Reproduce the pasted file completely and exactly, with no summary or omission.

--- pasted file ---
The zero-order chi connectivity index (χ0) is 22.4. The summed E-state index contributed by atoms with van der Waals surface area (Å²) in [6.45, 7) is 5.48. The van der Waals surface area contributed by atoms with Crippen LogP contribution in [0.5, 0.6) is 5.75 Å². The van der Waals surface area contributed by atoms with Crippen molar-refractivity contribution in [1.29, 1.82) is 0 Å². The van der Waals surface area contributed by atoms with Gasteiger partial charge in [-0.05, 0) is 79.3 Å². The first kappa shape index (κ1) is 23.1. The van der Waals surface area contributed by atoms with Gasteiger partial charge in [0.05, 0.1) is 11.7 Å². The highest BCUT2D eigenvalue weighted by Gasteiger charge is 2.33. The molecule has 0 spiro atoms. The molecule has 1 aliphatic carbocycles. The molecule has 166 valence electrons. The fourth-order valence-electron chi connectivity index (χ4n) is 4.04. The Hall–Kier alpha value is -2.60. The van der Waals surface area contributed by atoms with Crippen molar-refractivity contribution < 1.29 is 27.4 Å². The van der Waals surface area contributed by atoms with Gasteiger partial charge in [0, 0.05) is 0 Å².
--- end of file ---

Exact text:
The zero-order chi connectivity index (χ0) is 22.4. The summed E-state index contributed by atoms with van der Waals surface area (Å²) in [6.45, 7) is 5.48. The van der Waals surface area contributed by atoms with Crippen LogP contribution in [0.5, 0.6) is 5.75 Å². The van der Waals surface area contributed by atoms with Crippen molar-refractivity contribution in [1.29, 1.82) is 0 Å². The van der Waals surface area contributed by atoms with Gasteiger partial charge in [-0.05, 0) is 79.3 Å². The first kappa shape index (κ1) is 23.1. The van der Waals surface area contributed by atoms with Gasteiger partial charge in [0.05, 0.1) is 11.7 Å². The highest BCUT2D eigenvalue weighted by Gasteiger charge is 2.33. The molecule has 0 spiro atoms. The molecule has 1 aliphatic carbocycles. The molecule has 166 valence electrons. The fourth-order valence-electron chi connectivity index (χ4n) is 4.04. The Hall–Kier alpha value is -2.60. The van der Waals surface area contributed by atoms with Crippen molar-refractivity contribution < 1.29 is 27.4 Å². The van der Waals surface area contributed by atoms with Gasteiger partial charge in [0, 0.05) is 0 Å².